Can we be confident that r-star is as low as Mr. Williams believes? Without going into a long-winded assessment, his arguments about poor western demographics and the increased demand for safe haven assets are compelling and in line with my own views that long dated yields are capped. With less than $1.8tn of investment grade securities yielding over 4% (IMF), this is incredibly supportive, anecdotally, of his arguments. Mr. Williams elaborates:

“Three key global developments have caused r-star to come down in a number of developed economies over the past two decades: changes in demographics, a slowdown in productivity growth, and heightened demand for safe assets”.

“These three issues—demographics, productivity growth, and the demand for safe assets—all point to an r-star that’s set to hold its position low in the sky for quite some time.”

The key summary from the speech is as follows:

“But even as we raise rates, I’m conscious that the fundamental drivers that govern r-star are lower than we’ve seen in the past. With a new normal for short-term rates of around 2½%, interest rates are likely to remain low relative to historical experience.”

If neutral is below 3%, will the Fed get to neutral and stop? The Fed could pause in March2019

If the thinking of Mr. Williams is correct and inflation is capped at 2%, will the Fed stop tightening before policy goes restrictive i.e. at 2.75%? It is all about the inflation outlook. Regular readers know my views: Global inflation is capped, and this should be enough, over the course of the next nine to twelve months to prompt the Fed to cease tightening at or slightly below the neutral rate of 2.875%. If the Fed stops tightening with cash rates in a range of 2.5%—2.75%, long-term interest rates have made their cycle highs.

I have assumed, as many of you have, that at the end of the tightening cycle, history tells us that the yield curve will invert. Let us not even go that far; let’s assume that fed fund rates and the ten-year yield are flat at 2.75%. That is 20bps points below current levels and while I concede that the path dependency of interest rates could see the yield curve steepen in the near term, it is conceivable that this tightening cycle could be over and done with by March 2019. The tendency is for curves to continue to flatten in the final 12 months of a tightening cycle and while this cycle has been vastly different from others, the odds favor long duration bonds to rally if Mr. William’s assessment is correct.

Picking a turning point in productivity is next to impossible, so the base case for us all should be that Mr. Williams will be right and productivity will remain constant. If this is the case, the outlook for the Federal Reserve should be that they will only tighten on four more occasions and therefore long-dated US yields are capped.

This all points to markets having reached their maximum point of hawkishness for the cycle. Naturally, this will change if inflation reaccelerates, not just in the US, but around the globe. That said, if inflation is capped, as I believe it is, the market will start to look towards the Fed stopping as cash rates approach the long term neutral rate of 2.875%. If Mr. Williams has his way, it would be closer to 2.50%, but let us assume for the sake of this exercise that the consensus amongst the Fed governors is correct. US interest rate markets look fully priced and I would expect yields, especially longer duration sovereign debt, to grind lower for the balance of the year.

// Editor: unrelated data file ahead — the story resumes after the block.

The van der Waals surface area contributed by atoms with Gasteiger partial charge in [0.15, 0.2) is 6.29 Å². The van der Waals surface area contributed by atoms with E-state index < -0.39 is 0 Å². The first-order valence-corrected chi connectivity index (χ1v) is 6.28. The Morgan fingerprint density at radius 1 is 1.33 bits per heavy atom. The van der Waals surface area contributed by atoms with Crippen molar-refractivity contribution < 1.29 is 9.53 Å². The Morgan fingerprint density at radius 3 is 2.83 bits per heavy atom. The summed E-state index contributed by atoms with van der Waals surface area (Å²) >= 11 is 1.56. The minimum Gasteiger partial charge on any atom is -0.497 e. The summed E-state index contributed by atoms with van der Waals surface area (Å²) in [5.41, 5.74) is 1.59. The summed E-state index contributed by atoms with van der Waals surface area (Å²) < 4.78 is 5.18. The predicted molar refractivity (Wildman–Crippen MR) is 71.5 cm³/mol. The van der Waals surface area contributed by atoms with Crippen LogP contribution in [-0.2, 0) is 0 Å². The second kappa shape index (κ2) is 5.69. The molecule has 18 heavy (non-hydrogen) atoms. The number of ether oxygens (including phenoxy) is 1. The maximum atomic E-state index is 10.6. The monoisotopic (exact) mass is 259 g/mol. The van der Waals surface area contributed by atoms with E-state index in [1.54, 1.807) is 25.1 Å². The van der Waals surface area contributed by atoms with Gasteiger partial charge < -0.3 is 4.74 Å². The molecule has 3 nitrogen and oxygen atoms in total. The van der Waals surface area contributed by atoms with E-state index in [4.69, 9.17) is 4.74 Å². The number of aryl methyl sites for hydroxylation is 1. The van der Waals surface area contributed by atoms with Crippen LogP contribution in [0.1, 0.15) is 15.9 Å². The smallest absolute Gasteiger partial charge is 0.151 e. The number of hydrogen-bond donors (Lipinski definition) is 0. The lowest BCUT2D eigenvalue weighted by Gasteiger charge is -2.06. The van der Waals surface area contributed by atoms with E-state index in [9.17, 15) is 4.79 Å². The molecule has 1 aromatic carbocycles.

The thematic model portfolio continues to own long duration US fixed income. Any over shoot above 3% in the US 10 year will create an excellent opportunity to own yielding assets, especially if expectations for Federal Reserve action over the next several years will be revised lower.

So, what does this all mean for EM?

So, if US rates are capped because the Fed could potentially only tighten another 100bps in this cycle before pausing, the outlook for the USD is down, and the prospects for emerging markets are rosy.

Allow me to be succinct: If expectations for Federal Reserve action are maxing out, then the USD will not move appreciably higher. Yes, spreads matter and if European growth continues to struggle, then the Euro could be in trouble. That said, with European cash rates well below neutral, I believe that this soft patch in growth won’t last long and a slight rebound is coming. The strength in the USD we have witness in the last couple of months will prove to be corrective in a longer-term recalibration lower for the dollar. This will ease global financial conditions and be supportive of risk assets.

I am not going to rehash my constructive scenario for EM on a twotothree-year view. What I will say is that the key factor for EM underperformance over the last few months, fears of a hawkish Fed that led to a USD rebound, are coming to an end.

Psychologically, we have one hurdle to clear and that is contagion fears regarding Turkey.